Three things are a part of this process: information collection, analysis, and feedback. This part of the planning will involve a gathering and analysis of data (past, present, and future) that provides a base for pursuing the planning process. It should identify and analyze the key trends, forces, and phenomena having a potential impact on the formulation and implementation of strategies. The planning committee is attempting at this stage to answer the questions: Where are we? Where did we come from? How well are we doing? The two sources of information for this study are records and reports of the church and a survey of church opinions.
The internal analysis consists of an assessment of the organization strengths and limitations. It seeks to determine how well the church is doing. Essentially, it is an appraisal of how well the organization is accomplishing its objectives. Examples of factors considered are membership, programs, staff, facilities, finances, worship, missions, fellowship, and publicity. Much of the strategic change process necessarily focuses on the development, mobilization, and allocation of resources, physical, personnel and financial, to carry out a new direction or to implement a new action. Facilities are often a crucial item.
The committee needs to look back 5–10 years and try to establish trends that will help it to answer the questions above. The committee needs to ask questions of themselves, and the church membership such as: What are our strengths? What are our weaknesses? What suggestions for improvement can be made? The group needs to look at the effectiveness of the church. This is a hard task, and there is more discussion and opinion than hard facts.
History of church – when organized, number of charter members, reason for starting, pastors and their ministries, new buildings, splits, churches started, growth trends, and factors that affected growth. The study should place the church in the organization life-cycle as presented in an earlier chapter.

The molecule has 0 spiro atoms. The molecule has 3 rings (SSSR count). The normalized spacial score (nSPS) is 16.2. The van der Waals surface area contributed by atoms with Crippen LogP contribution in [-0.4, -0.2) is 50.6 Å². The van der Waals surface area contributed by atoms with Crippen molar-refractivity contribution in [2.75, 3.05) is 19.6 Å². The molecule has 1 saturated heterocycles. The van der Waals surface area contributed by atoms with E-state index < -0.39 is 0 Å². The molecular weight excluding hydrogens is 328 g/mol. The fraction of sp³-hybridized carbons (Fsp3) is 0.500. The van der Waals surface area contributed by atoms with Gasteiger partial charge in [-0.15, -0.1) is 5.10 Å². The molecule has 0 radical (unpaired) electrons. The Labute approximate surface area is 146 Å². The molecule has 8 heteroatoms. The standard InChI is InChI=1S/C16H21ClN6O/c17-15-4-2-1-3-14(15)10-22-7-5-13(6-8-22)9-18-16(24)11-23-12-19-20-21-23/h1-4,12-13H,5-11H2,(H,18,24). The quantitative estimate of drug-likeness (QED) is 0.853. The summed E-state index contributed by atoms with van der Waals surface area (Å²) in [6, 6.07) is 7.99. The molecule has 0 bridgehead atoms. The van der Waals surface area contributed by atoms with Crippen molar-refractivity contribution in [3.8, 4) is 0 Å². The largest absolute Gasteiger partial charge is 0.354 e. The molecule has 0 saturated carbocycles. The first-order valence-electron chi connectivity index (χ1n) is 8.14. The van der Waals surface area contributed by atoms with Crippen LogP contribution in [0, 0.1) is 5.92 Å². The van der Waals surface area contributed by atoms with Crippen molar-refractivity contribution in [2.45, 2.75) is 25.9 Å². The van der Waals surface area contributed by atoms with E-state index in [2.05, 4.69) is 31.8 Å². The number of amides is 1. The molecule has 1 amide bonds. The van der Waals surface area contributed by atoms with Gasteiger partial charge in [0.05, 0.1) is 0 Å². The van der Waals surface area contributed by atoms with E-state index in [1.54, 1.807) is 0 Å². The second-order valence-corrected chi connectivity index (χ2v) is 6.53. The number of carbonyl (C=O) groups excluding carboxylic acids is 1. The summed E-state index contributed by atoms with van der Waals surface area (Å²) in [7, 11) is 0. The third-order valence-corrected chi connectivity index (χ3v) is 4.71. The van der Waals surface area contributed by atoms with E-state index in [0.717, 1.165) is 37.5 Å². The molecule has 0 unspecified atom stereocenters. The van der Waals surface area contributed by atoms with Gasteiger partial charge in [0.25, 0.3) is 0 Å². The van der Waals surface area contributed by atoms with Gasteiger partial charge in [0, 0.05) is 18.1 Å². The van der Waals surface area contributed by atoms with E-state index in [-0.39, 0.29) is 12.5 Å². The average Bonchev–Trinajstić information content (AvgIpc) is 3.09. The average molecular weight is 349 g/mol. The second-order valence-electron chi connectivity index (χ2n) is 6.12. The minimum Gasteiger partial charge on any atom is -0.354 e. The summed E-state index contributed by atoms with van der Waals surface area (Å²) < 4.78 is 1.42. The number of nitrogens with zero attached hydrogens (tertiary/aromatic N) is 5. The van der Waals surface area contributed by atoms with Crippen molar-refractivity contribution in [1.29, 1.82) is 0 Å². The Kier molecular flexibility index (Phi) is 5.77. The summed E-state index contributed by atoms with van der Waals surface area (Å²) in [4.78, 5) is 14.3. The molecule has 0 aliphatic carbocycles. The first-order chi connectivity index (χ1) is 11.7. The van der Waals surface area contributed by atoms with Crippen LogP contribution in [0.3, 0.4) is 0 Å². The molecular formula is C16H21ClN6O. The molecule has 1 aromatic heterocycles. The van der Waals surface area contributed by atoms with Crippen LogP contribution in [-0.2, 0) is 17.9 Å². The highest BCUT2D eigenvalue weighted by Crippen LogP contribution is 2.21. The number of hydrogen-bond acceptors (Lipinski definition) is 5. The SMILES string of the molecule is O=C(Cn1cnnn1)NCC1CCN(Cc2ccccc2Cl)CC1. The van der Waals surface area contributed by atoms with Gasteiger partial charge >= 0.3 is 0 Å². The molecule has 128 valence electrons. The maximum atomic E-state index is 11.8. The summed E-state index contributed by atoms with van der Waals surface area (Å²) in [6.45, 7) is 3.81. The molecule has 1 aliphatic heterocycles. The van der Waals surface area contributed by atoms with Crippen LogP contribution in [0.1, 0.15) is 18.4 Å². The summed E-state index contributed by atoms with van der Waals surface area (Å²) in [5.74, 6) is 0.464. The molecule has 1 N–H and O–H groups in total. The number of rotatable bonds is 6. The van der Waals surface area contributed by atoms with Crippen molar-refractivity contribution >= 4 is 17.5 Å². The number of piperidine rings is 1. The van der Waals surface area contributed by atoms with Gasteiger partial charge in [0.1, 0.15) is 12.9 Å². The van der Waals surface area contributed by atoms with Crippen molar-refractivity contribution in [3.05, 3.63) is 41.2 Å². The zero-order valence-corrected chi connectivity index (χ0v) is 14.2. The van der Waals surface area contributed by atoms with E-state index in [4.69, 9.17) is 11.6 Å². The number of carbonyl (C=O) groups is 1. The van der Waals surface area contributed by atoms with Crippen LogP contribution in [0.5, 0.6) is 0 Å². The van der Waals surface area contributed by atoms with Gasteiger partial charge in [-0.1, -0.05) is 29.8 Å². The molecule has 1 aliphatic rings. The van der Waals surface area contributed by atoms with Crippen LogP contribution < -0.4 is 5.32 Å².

Church programs – for each major program of the church, the attendance, the membership (by age and sex), and the workers. The programs to be included include the following:
a. Pastoral ministries – should be examined in such areas as worship services, outreach, following pastor, and the work of deacons.
b. Educational program – should be examined in such areas as teacher training, growth, and meeting needs of everyone.
c. Mission programs – should be examined in such areas as congregation involved, enough funds, and broad enough support.
d. Recreation programs – should be examined in such areas as for all ages, good philosophy, leadership, and facilities.
As the internal analysis is being conducted, it is very important that the particular programs are not considered in isolation. Programs cannot be considered in isolation, since they often interact with one another and they compete with one another for the scarce resources of the organization.
Finances – chart by year the total receipts, total disbursements, mission expenditures, salary expenditures, debt retirement, building costs; and gather current data on the budget, the debt, the assets, the weekly giving pattern with the number of givers at various contribution levels.